Norway’s Minister of Culture, Thorhild Widwey, has stated that the Norwegian National Championships could be held on home soil after a bill was submitted to parliament to permit the return of live poker tournaments, and home games, to the Scandinavian country.
It’s good news for Norway, but not so good for Ireland.
The 2015 Norwegian Poker Championships could well be staying inland, after the Norwegian Ministry of Culture issued a press release stating that it had amended ‘the lottery rules so that a Poker Championships will be held in Norway.’
The statement also went on to say that it would allow up to five associated regional qualifiers, and three forms of tournament poker.
“Until today, Poker Championships were held abroad. In the future, this Championship could be held in Norway,” said the Culture Minister Thorhild Widwey.
It’s important to pay due cognizance to the word ‘could’ in the statement made by Minister Widwey. Norway has reason to get excited, but there is no need to ditch all plans to head to the CityWest hotel in Dublin just yet.
Minister Widwey originally revealed her hand back in the summer, when her proposals suggested issuing a single license to the operator chosen to host the national event, with the main prize proposed to not exceed $335k, and entry fees capped at no more than 10%. The new proposals have the prize pool snagged at $131k.
Home Games Rule
Norwegian gaming regulator, Lotteritilsynet, were given the honor of turning Minister Widwey’s dreams into something more tangible. Part of the framework consists of legislation that will allow home games to go ahead.
This is an area that has been very difficult for the Norwegian government to oversee, and I can’t see how the new regulations change that, but it’s all good progress for a nation that has found it extremely difficult to gamble on home soil.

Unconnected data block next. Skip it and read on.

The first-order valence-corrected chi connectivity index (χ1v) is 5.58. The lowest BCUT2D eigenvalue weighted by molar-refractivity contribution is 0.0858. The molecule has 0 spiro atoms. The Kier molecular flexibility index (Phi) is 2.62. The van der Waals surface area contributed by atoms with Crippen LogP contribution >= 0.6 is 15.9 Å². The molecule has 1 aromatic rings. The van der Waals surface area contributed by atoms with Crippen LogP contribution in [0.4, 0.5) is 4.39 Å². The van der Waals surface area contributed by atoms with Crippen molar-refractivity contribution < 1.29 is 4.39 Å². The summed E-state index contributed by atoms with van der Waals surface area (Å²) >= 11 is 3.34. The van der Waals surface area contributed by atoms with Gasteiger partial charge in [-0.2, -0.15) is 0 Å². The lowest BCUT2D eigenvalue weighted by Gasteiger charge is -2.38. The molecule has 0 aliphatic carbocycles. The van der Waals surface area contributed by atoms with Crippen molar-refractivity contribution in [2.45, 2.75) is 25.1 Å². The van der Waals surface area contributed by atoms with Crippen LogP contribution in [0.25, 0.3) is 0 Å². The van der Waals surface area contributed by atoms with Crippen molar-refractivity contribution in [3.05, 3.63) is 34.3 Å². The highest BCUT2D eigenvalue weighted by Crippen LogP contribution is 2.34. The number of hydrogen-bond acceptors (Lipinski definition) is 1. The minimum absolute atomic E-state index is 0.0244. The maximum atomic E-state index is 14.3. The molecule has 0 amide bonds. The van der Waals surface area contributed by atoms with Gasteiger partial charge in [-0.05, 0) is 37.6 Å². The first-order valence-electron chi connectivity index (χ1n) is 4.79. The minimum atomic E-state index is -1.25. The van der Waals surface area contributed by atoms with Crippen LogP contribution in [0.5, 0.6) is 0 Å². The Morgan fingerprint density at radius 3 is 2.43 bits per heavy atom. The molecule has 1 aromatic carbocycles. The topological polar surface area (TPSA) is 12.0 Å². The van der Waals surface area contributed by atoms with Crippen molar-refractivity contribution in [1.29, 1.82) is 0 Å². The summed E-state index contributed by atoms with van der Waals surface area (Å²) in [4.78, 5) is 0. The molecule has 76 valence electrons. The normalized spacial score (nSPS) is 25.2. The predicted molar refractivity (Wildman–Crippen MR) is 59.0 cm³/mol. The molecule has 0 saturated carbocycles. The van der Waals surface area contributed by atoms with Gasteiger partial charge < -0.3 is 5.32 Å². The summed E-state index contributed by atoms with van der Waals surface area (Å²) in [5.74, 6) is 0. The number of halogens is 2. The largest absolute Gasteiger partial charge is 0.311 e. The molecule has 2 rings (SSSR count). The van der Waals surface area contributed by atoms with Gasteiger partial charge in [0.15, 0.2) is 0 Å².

Private home games will be allowed to operate, as long as they consist of 10 participants, with the maximum contribution per participant set at 1,000 dollars. The bill has been submitted to parliament and Norwegian poker players now play the waiting game.
In August, a group of Norwegian poker players were robbed at gunpoint after traveling to Stromstad in Sweden, to participate in a home game, due to the archaic rules that exist in the land of the Vikings. Now they can be robbed much closer to home.
Norwegian poker has become pretty high profile as of late with Ola “Odd Oddsen” Amundsrud publicly challenging all members of the Norwegian government to play him heads-up for one million Norwegian Kroner, so he could prove that poker was a game of skill; and Norway’s Felix Stephensen heading to the World Series of Poker November Nine second in chips.